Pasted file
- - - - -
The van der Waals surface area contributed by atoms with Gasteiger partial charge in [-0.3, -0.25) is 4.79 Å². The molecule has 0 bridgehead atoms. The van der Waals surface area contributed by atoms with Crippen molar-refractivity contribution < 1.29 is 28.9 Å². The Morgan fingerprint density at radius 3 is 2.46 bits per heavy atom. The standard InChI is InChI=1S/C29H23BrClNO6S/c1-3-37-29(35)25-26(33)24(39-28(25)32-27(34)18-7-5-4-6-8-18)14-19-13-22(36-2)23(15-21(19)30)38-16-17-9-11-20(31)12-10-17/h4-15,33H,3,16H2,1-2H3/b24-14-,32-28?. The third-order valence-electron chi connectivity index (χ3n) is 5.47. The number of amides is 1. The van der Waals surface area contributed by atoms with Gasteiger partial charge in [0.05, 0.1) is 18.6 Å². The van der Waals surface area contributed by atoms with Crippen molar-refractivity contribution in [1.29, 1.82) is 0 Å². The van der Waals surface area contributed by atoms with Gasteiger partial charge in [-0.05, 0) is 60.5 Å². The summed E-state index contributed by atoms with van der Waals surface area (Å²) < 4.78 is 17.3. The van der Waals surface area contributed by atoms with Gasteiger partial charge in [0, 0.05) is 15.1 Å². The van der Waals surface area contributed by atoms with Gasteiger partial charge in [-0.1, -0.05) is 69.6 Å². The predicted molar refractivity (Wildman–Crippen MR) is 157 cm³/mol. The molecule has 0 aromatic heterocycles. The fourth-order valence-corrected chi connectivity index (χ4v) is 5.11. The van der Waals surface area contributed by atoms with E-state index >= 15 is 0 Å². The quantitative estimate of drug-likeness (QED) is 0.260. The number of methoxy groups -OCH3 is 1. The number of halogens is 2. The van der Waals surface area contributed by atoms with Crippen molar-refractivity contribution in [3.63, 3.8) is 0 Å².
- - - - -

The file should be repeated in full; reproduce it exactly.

The van der Waals surface area contributed by atoms with Gasteiger partial charge in [-0.3, -0.25) is 4.79 Å². The molecule has 0 bridgehead atoms. The van der Waals surface area contributed by atoms with Crippen molar-refractivity contribution < 1.29 is 28.9 Å². The Morgan fingerprint density at radius 3 is 2.46 bits per heavy atom. The standard InChI is InChI=1S/C29H23BrClNO6S/c1-3-37-29(35)25-26(33)24(39-28(25)32-27(34)18-7-5-4-6-8-18)14-19-13-22(36-2)23(15-21(19)30)38-16-17-9-11-20(31)12-10-17/h4-15,33H,3,16H2,1-2H3/b24-14-,32-28?. The third-order valence-electron chi connectivity index (χ3n) is 5.47. The number of amides is 1. The van der Waals surface area contributed by atoms with Gasteiger partial charge in [0.05, 0.1) is 18.6 Å². The van der Waals surface area contributed by atoms with Crippen molar-refractivity contribution in [1.29, 1.82) is 0 Å². The van der Waals surface area contributed by atoms with Gasteiger partial charge in [-0.05, 0) is 60.5 Å². The summed E-state index contributed by atoms with van der Waals surface area (Å²) < 4.78 is 17.3. The van der Waals surface area contributed by atoms with Gasteiger partial charge in [0, 0.05) is 15.1 Å². The van der Waals surface area contributed by atoms with Gasteiger partial charge in [-0.1, -0.05) is 69.6 Å². The predicted molar refractivity (Wildman–Crippen MR) is 157 cm³/mol. The molecule has 0 aromatic heterocycles. The fourth-order valence-corrected chi connectivity index (χ4v) is 5.11. The van der Waals surface area contributed by atoms with E-state index >= 15 is 0 Å². The quantitative estimate of drug-likeness (QED) is 0.260. The number of methoxy groups -OCH3 is 1. The number of halogens is 2. The van der Waals surface area contributed by atoms with Crippen molar-refractivity contribution in [3.63, 3.8) is 0 Å².